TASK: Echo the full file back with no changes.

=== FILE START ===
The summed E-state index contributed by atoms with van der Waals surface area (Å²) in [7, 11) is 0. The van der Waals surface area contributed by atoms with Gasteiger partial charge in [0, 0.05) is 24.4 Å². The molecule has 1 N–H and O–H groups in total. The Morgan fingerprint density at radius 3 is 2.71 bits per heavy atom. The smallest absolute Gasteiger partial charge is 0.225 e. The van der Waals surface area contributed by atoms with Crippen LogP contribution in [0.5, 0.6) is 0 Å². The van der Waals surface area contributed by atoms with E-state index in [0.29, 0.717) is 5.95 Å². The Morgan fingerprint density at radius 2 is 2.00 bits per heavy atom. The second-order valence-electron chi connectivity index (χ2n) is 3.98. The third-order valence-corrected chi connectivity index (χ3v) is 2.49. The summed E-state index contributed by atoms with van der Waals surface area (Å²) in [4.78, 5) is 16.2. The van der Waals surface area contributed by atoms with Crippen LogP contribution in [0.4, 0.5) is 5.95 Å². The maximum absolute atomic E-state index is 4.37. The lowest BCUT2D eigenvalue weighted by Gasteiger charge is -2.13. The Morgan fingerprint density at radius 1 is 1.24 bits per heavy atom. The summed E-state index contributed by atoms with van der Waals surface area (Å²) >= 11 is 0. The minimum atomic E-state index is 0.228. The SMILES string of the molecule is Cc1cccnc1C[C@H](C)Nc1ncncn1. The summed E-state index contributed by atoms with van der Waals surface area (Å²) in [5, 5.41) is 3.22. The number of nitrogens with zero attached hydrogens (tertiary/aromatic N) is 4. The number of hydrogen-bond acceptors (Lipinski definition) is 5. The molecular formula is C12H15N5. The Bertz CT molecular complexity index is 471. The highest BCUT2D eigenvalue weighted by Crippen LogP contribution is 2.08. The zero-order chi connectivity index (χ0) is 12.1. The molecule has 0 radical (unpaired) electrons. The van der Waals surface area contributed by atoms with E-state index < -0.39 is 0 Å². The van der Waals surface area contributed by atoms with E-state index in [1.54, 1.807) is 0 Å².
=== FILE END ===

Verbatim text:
The summed E-state index contributed by atoms with van der Waals surface area (Å²) in [7, 11) is 0. The van der Waals surface area contributed by atoms with Gasteiger partial charge in [0, 0.05) is 24.4 Å². The molecule has 1 N–H and O–H groups in total. The Morgan fingerprint density at radius 3 is 2.71 bits per heavy atom. The smallest absolute Gasteiger partial charge is 0.225 e. The van der Waals surface area contributed by atoms with Crippen LogP contribution in [0.5, 0.6) is 0 Å². The van der Waals surface area contributed by atoms with E-state index in [0.29, 0.717) is 5.95 Å². The Morgan fingerprint density at radius 2 is 2.00 bits per heavy atom. The second-order valence-electron chi connectivity index (χ2n) is 3.98. The third-order valence-corrected chi connectivity index (χ3v) is 2.49. The summed E-state index contributed by atoms with van der Waals surface area (Å²) in [4.78, 5) is 16.2. The van der Waals surface area contributed by atoms with Crippen LogP contribution in [0.4, 0.5) is 5.95 Å². The maximum absolute atomic E-state index is 4.37. The lowest BCUT2D eigenvalue weighted by Gasteiger charge is -2.13. The Morgan fingerprint density at radius 1 is 1.24 bits per heavy atom. The summed E-state index contributed by atoms with van der Waals surface area (Å²) >= 11 is 0. The minimum atomic E-state index is 0.228. The SMILES string of the molecule is Cc1cccnc1C[C@H](C)Nc1ncncn1. The summed E-state index contributed by atoms with van der Waals surface area (Å²) in [5, 5.41) is 3.22. The number of nitrogens with zero attached hydrogens (tertiary/aromatic N) is 4. The number of hydrogen-bond acceptors (Lipinski definition) is 5. The molecular formula is C12H15N5. The Bertz CT molecular complexity index is 471. The highest BCUT2D eigenvalue weighted by Crippen LogP contribution is 2.08. The zero-order chi connectivity index (χ0) is 12.1. The molecule has 0 radical (unpaired) electrons. The van der Waals surface area contributed by atoms with E-state index < -0.39 is 0 Å². The van der Waals surface area contributed by atoms with E-state index in [1.54, 1.807) is 0 Å².